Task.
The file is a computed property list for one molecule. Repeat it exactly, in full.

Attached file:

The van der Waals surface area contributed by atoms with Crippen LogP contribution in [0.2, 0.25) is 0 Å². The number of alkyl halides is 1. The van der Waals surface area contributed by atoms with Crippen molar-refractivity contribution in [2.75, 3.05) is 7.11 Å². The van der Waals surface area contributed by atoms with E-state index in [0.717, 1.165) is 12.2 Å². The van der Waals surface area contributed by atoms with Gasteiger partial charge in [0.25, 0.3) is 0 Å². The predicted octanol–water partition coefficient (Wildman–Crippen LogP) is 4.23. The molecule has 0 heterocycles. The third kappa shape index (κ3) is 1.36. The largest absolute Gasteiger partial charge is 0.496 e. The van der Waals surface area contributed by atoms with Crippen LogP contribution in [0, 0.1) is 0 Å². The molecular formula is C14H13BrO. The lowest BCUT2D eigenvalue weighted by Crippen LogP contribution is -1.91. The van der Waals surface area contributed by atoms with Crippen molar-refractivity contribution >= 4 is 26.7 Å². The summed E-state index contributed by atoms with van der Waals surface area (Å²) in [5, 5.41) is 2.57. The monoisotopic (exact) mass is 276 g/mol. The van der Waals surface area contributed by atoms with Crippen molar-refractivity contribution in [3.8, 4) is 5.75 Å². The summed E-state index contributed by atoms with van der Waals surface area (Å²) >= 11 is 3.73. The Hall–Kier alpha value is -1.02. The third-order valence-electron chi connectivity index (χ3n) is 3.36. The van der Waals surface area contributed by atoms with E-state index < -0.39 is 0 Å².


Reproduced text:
The van der Waals surface area contributed by atoms with Crippen LogP contribution in [0.2, 0.25) is 0 Å². The number of alkyl halides is 1. The van der Waals surface area contributed by atoms with Crippen molar-refractivity contribution in [2.75, 3.05) is 7.11 Å². The van der Waals surface area contributed by atoms with E-state index in [0.717, 1.165) is 12.2 Å². The van der Waals surface area contributed by atoms with Gasteiger partial charge in [0.25, 0.3) is 0 Å². The predicted octanol–water partition coefficient (Wildman–Crippen LogP) is 4.23. The molecule has 0 heterocycles. The third kappa shape index (κ3) is 1.36. The largest absolute Gasteiger partial charge is 0.496 e. The van der Waals surface area contributed by atoms with Crippen LogP contribution in [0, 0.1) is 0 Å². The molecular formula is C14H13BrO. The lowest BCUT2D eigenvalue weighted by Crippen LogP contribution is -1.91. The van der Waals surface area contributed by atoms with Crippen molar-refractivity contribution >= 4 is 26.7 Å². The summed E-state index contributed by atoms with van der Waals surface area (Å²) in [5, 5.41) is 2.57. The monoisotopic (exact) mass is 276 g/mol. The van der Waals surface area contributed by atoms with Crippen molar-refractivity contribution in [3.8, 4) is 5.75 Å². The summed E-state index contributed by atoms with van der Waals surface area (Å²) >= 11 is 3.73. The Hall–Kier alpha value is -1.02. The third-order valence-electron chi connectivity index (χ3n) is 3.36. The van der Waals surface area contributed by atoms with E-state index < -0.39 is 0 Å².